Yet this is not to say that any non-whatever-you-study jobs are not good investments. If that other job improved your speaking abilities, bolstered your confidence and so on, then you should consider this option as well. What I’m saying here is that you have to think about the long-term here.

If you only stick with seemingly good short-term gains, you might end up like Enron. If you focus on investing for the long-term you can end up like Hershey or Berkshire Hathaway.

Remember: You are worth investing a lot of time and money in. Invest in that company, do whatever you can to make its net worth grow in the long-term, and watch that baby grow! Once you are paying out crazy dividends and your cash flow is a flood, remember ol’ Josh at The Gravy Way: I accept all donations. ;)

If you enjoyed these learning tips and motivational strategies, maybe you'll enjoy the other posts. Please bookmark this page (Ctrl-D) or check out the archive/categories to the right. Better yet, tell a friend! (Click the envelope below this.)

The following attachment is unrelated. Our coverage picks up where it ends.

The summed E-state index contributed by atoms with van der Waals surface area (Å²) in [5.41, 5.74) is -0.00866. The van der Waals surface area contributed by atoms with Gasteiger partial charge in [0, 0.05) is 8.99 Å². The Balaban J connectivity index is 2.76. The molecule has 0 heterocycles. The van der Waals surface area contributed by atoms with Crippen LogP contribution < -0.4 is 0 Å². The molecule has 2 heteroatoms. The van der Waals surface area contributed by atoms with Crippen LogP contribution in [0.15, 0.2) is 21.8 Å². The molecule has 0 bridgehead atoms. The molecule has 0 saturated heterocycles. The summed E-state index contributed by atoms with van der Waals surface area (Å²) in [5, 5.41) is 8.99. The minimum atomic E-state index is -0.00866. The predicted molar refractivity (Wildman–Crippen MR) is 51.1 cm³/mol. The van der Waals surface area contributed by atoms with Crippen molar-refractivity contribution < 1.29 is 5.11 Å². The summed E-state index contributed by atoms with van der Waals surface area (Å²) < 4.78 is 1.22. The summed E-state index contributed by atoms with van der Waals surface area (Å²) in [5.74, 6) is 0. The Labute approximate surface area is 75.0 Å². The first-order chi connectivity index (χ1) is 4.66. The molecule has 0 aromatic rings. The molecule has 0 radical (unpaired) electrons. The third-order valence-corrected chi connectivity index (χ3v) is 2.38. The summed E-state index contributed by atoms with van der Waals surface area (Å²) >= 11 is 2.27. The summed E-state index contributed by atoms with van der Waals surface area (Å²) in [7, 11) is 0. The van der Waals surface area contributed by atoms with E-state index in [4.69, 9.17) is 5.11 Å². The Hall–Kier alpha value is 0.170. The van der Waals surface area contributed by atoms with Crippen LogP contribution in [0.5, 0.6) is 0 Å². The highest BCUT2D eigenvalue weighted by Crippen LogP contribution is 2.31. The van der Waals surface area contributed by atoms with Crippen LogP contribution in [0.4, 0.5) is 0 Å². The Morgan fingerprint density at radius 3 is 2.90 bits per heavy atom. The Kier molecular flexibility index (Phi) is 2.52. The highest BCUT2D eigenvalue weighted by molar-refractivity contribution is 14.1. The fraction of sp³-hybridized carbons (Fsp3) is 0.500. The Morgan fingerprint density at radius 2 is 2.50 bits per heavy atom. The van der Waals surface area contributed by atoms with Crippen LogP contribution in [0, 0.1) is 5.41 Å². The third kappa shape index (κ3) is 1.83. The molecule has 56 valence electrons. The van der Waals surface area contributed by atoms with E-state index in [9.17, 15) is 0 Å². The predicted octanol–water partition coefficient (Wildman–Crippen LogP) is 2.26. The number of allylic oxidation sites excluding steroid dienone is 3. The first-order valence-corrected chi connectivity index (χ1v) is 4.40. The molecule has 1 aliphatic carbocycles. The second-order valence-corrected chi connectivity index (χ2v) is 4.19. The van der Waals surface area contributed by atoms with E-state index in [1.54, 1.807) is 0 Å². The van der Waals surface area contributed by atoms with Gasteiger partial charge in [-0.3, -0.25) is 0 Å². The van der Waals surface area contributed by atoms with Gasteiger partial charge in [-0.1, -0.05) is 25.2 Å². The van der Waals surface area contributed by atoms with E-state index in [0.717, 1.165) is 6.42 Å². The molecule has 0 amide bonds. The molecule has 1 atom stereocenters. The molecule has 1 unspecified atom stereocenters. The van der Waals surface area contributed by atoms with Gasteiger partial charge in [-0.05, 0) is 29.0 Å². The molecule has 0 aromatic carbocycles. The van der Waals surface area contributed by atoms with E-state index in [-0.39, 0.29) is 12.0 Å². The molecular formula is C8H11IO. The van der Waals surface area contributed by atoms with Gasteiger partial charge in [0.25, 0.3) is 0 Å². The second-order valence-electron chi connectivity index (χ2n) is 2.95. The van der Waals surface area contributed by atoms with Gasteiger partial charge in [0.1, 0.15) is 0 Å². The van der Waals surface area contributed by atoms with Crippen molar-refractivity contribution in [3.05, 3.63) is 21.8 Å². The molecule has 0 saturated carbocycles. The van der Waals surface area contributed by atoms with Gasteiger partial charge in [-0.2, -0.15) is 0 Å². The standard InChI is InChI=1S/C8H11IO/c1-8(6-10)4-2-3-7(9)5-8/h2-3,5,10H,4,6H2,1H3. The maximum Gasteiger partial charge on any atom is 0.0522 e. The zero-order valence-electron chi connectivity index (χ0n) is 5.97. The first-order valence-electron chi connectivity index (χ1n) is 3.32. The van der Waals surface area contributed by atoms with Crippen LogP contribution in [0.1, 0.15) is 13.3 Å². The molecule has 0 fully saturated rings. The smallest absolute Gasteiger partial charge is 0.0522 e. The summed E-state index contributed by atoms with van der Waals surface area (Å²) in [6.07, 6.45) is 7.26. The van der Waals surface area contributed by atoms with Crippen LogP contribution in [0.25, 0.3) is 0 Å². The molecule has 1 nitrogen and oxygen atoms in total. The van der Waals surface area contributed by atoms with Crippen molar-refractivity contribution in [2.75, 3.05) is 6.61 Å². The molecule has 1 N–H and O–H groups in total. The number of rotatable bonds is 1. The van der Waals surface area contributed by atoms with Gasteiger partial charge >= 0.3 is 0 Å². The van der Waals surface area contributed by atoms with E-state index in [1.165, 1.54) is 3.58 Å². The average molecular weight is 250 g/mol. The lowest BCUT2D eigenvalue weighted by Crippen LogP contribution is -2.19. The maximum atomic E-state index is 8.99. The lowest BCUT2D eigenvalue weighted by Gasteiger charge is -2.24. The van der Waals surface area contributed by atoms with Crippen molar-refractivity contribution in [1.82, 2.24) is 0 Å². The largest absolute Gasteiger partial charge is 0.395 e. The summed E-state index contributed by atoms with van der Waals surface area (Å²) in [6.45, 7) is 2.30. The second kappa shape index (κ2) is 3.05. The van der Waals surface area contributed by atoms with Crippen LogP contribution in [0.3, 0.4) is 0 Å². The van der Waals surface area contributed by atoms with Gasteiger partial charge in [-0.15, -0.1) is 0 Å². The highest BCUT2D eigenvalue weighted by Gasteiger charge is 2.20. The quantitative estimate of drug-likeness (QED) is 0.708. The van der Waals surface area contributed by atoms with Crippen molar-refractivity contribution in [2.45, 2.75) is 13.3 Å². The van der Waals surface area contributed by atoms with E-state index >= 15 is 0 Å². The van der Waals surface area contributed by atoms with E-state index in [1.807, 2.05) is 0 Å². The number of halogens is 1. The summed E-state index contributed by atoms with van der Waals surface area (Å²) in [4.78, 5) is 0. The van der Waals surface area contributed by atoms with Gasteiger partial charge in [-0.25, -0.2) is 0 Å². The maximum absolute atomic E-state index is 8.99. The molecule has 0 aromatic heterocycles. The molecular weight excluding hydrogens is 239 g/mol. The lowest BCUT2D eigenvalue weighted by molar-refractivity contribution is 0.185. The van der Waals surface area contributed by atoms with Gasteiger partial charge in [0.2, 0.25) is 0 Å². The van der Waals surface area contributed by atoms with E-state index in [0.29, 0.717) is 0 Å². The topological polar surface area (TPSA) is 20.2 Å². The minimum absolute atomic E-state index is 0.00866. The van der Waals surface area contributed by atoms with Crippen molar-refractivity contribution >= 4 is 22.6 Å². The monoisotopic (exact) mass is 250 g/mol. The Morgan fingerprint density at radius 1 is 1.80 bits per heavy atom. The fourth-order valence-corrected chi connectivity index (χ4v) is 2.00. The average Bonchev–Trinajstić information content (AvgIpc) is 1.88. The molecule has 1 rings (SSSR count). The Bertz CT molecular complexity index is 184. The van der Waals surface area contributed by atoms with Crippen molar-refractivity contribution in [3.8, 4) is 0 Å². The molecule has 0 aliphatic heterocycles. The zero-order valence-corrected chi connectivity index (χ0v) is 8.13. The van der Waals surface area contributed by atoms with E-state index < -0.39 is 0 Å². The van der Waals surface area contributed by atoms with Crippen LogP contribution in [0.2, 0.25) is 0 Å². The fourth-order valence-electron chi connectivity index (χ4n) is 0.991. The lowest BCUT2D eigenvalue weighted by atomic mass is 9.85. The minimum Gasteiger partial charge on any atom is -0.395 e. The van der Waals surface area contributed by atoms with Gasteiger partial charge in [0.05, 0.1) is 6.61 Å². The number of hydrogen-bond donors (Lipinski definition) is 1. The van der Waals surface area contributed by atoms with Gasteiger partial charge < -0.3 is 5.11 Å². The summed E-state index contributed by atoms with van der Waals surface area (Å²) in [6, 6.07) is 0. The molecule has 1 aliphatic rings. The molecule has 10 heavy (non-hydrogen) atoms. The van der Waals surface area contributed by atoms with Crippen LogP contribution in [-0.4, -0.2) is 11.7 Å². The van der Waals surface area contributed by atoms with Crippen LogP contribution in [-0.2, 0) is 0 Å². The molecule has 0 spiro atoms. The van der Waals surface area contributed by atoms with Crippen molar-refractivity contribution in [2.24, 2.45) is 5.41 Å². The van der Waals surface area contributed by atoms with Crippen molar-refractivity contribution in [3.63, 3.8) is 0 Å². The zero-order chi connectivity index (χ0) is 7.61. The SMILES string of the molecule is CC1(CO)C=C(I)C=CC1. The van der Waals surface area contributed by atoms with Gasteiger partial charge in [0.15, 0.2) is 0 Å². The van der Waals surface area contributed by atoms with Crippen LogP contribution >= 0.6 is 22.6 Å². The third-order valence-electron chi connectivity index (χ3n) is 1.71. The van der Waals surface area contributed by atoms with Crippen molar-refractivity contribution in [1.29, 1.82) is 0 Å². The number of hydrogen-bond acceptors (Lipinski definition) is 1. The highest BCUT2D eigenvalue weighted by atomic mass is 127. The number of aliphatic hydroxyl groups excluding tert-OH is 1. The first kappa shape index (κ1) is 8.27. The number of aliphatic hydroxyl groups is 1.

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At 9:39 AM, Blogger *ellie* said...

josh, you make me smile.

let me just say one thing about the dilemma you brought up at the end of your post. last summer, when i was miserable in the job i was doing and had decided that research was a field i wanted to get into, i started contacting professors at our school in early september who were in any way related to my field and begged them to let me be their bitch so i could get some experience (sorry for the profanity, note that the phrasing didn't actually occur in any of the emails i wrote).

i heard back from every professor that i wrote to, saying they would be happy to take on a volunteer (i guess they all really want some bitches, probably because a lot of their summer students had left). i met with all of them, and because of time constraints, settled down with one lab. for all of first semester, i did work that was pretty much the suck. coding and inputing data is a part of research that really makes you reconsider the whole deal.